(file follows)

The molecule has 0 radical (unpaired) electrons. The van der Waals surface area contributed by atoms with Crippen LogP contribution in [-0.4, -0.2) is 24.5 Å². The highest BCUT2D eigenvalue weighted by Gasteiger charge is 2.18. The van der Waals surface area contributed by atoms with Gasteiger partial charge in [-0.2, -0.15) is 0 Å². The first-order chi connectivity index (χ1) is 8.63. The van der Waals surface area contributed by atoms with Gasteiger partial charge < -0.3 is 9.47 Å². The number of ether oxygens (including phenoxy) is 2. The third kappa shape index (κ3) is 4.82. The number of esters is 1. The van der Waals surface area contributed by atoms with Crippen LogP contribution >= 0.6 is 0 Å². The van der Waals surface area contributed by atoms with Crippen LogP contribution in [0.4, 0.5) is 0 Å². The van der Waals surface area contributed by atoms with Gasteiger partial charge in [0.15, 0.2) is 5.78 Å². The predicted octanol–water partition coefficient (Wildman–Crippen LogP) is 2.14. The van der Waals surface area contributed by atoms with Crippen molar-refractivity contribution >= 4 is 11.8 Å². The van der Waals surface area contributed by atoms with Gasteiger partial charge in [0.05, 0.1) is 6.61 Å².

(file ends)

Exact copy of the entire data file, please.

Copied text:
The molecule has 0 radical (unpaired) electrons. The van der Waals surface area contributed by atoms with Crippen LogP contribution in [-0.4, -0.2) is 24.5 Å². The highest BCUT2D eigenvalue weighted by Gasteiger charge is 2.18. The van der Waals surface area contributed by atoms with Gasteiger partial charge in [-0.2, -0.15) is 0 Å². The first-order chi connectivity index (χ1) is 8.63. The van der Waals surface area contributed by atoms with Gasteiger partial charge < -0.3 is 9.47 Å². The number of ether oxygens (including phenoxy) is 2. The third kappa shape index (κ3) is 4.82. The number of esters is 1. The van der Waals surface area contributed by atoms with Crippen LogP contribution >= 0.6 is 0 Å². The van der Waals surface area contributed by atoms with Crippen LogP contribution in [0.4, 0.5) is 0 Å². The van der Waals surface area contributed by atoms with Gasteiger partial charge in [0.15, 0.2) is 5.78 Å². The predicted octanol–water partition coefficient (Wildman–Crippen LogP) is 2.14. The van der Waals surface area contributed by atoms with Crippen molar-refractivity contribution >= 4 is 11.8 Å². The van der Waals surface area contributed by atoms with Gasteiger partial charge in [0.05, 0.1) is 6.61 Å².